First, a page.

My mother had learned as a child, but hated it. "All that stupid counting
stitches!" she told me. "It's a chore!"
I stubbornly persisted, proceeding the only way I knew how. I bought a book (well, I had my mother buy me a book, since I was just a kid). I pored over the illustrations and followed the instructions, and even managed to knit a few rows. But when I hit the inevitable obstacle, there was no one to show me how to fix it. I finally quit in frustration, knowing I could learn if I only had someone to teach me a few tricks.
The summer after my sophomore year in college, I lived and worked in Germany on a program run by Princeton. My landlady was a sweet and friendly woman, with a daughter my age at University and a younger one with Down's syndrome. We became friendly, and I marveled at how everyone in Germany seemed to knit all the time, and so she offered to teach me.
For my first project, she insisted I stick to plain old stocking stitch. She had me buy circular needles, "because they're easier", and I dutifully spent hours going round and round until the monotony of it all wore me out, and I finally quit from boredom. I did learn how to cast on, though, and how to knit and perl. I carefully stored this knowledge away for a few more years.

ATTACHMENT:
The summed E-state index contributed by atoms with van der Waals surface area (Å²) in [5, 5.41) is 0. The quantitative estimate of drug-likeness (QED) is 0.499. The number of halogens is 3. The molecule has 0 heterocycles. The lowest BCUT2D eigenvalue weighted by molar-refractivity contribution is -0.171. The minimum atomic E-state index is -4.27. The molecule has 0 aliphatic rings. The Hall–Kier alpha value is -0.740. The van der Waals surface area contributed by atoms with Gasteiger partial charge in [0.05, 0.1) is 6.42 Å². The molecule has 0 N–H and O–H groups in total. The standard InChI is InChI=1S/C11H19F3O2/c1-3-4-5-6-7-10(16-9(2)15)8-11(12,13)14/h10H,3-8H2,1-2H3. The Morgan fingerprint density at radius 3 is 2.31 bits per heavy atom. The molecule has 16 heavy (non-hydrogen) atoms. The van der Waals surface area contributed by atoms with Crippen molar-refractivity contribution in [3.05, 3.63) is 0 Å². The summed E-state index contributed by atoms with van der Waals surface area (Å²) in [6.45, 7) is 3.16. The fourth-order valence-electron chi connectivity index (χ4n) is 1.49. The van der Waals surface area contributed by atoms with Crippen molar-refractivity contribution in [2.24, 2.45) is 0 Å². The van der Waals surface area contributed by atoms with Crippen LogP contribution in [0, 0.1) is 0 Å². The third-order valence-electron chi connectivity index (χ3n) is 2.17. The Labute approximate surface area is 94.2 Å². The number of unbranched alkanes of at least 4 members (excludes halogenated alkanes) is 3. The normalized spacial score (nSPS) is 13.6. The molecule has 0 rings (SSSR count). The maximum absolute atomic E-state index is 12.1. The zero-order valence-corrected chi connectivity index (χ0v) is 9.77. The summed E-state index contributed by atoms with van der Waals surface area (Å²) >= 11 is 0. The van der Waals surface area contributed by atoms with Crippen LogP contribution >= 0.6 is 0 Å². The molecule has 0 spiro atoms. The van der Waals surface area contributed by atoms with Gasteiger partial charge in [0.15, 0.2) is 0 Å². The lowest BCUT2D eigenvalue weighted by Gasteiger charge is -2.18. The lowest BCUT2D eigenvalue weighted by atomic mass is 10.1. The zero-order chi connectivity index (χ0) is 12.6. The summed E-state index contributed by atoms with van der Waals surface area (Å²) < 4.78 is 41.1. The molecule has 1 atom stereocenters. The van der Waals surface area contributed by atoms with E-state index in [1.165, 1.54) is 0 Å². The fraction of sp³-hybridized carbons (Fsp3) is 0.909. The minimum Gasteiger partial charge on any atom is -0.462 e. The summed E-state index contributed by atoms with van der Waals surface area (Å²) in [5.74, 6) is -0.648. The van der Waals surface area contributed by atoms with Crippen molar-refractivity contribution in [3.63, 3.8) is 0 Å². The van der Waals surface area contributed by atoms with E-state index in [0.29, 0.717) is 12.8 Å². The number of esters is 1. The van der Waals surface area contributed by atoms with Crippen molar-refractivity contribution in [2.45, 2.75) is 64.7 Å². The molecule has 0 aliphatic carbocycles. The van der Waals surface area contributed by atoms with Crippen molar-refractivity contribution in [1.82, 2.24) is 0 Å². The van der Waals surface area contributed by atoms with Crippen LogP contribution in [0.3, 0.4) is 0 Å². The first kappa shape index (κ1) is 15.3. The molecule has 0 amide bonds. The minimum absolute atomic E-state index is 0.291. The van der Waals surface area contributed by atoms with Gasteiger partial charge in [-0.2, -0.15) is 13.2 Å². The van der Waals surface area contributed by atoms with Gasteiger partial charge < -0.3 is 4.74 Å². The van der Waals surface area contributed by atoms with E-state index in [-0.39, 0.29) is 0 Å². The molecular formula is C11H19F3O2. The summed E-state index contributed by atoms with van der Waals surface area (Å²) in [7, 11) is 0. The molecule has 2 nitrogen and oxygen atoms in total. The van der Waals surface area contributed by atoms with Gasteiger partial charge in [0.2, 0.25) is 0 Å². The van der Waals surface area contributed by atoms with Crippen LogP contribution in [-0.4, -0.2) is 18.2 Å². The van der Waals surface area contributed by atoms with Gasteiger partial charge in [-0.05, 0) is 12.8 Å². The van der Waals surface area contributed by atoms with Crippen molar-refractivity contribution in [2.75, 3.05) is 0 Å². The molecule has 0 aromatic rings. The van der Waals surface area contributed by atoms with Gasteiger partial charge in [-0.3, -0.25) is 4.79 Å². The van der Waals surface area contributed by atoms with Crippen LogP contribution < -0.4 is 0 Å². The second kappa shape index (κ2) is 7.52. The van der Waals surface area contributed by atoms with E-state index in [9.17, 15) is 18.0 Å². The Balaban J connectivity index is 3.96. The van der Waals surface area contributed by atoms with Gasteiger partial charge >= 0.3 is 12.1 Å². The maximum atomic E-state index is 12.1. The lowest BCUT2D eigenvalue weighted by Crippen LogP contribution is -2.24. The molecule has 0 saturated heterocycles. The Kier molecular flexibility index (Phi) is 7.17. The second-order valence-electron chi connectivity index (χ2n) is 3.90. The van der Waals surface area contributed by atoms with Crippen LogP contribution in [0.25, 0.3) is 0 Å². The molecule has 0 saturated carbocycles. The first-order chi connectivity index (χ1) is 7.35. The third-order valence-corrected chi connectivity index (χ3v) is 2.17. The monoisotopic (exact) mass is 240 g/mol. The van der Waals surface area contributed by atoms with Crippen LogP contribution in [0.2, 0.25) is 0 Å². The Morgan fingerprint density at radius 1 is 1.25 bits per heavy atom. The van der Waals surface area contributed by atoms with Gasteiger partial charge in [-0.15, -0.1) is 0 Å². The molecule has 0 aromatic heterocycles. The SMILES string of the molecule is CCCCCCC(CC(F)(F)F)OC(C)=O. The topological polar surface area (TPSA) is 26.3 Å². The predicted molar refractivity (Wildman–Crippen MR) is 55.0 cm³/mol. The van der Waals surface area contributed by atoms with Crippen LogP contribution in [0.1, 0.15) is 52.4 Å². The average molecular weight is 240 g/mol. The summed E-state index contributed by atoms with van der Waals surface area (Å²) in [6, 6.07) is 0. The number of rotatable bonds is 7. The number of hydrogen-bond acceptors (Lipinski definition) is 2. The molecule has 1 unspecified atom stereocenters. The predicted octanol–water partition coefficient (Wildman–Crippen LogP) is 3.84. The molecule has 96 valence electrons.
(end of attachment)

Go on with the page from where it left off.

Around 1990 or so, the urge to knit returned. At that time we were still living with my in-laws, so I had constant access to an excellent, willing teacher. Unfortunately, she was trained in the Italian Style of knitting, which involves sticking one needle under your armpit to hold it steady and hunching down over the work-in-progress; I was firmly entrenched in the idea of holding both needles out in front (also because with circular needles, the only kind I'd done any "real" work on, you really had no choice).
We were at an impasse. I bought another book, this time on my own.